Saturday, August 27, 2011

The power of images

Fantastic photos and videos of endangered species all over the planet—such as this clouded leopard—can be found at the multimedia database ARKive. You can browse by species group or ecoregion and look at education resources by age group. They also have an impressive daily blog (check out the 'top ten cats'), articles on new species being discovered, and so much more. David Attenborough narrates the introductory video. Along these lines, you will find much to enjoy in our title The Bedside Book of Beasts, an exotic animal lover's dream!

Turning from jungle to barnyard, I came across an E. B. White essay from the January 1948 issue of The Atlantic called Death of a Pig that seems to directly prefigure his 1952 children's classic Charlotte's Web. Here are the first few paragraphs:
I spent several days and nights in mid-September with an ailing pig and I feel driven to account for this stretch of time, more particularly since the pig died at last, and I lived, and things might easily have gone the other way round and none left to do the accounting. Even now, so close to the event, I cannot recall the hours sharply and am not ready to say whether death came on the third night or the fourth night. This uncertainty afflicts me with a sense of personal deterioration; if I were in decent health I would know how many nights I had sat up with a pig.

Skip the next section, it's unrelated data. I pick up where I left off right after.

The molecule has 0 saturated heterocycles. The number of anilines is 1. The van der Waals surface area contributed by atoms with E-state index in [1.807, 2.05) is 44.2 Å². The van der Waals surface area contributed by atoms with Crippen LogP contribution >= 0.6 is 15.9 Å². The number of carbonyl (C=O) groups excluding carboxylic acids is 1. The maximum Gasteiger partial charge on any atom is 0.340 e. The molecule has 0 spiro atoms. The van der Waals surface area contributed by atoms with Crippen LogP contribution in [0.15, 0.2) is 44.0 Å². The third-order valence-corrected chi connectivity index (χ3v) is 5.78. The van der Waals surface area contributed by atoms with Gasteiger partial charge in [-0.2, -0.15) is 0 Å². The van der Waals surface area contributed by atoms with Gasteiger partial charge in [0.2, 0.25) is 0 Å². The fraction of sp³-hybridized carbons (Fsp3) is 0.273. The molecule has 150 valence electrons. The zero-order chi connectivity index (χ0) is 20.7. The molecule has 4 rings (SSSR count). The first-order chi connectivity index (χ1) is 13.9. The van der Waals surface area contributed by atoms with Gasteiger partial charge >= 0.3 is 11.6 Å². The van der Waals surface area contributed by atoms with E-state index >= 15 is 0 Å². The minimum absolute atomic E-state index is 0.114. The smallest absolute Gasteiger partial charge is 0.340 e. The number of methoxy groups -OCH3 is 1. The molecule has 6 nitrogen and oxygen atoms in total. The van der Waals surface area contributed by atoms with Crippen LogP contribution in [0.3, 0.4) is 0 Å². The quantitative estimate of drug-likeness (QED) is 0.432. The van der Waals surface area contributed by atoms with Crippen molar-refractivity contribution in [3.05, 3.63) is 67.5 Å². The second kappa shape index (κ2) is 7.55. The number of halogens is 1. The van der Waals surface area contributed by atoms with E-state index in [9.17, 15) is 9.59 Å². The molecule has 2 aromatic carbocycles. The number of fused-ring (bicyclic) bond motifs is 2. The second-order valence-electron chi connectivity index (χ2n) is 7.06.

The scheme of buying a spring pig in blossom time, feeding it through summer and fall, and butchering it when the solid cold weather arrives, is a familiar scheme to me and follows an antique pattern. It is a tragedy enacted on most farms with perfect fidelity to the original script. The murder, being premeditated, is in the first degree but is quick and skillful, and the smoked bacon and ham provide a ceremonial ending whose fitness is seldom questioned. 
Once in a while something slips - one of the actors goes up in his lines and the whole performance stumbles and halts. My pig simply failed to show up for a meal. The alarm spread rapidly. The classic outline of the tragedy was lost. I found myself cast suddenly in the role of pig's friend and physician - a farcical character with an enema bag for a prop. I had a presentiment, the very first afternoon, that the play would never regain its balance and that my sympathies were now wholly with the pig. This was slapstick - the sort of dramatic treatment which instantly appealed to my old dachshund, Fred, who joined the vigil, held the bag, and, when all was over, presided at the interment. When we slid the body into the grave, we both wore shaken to the core. The loss we felt was not the loss of ham but the loss of pig. He had evidently become precious to me, not that he represented a distant nourishment in a hungry time, but that he had suffered in a suffering world.
Daily G Tip
If certain inconsiderate dog owners are menacing your neighborhood, pick up Dog Signs. Besides depictions of dog signage worldwide, it comes with a handy CD so you can make your own notices to shame the scofflaws!

1 comment:

  1. Thanks for sharing the E.B. White essay, now I feel the need to reread Charlotte's Web for the 100th time.

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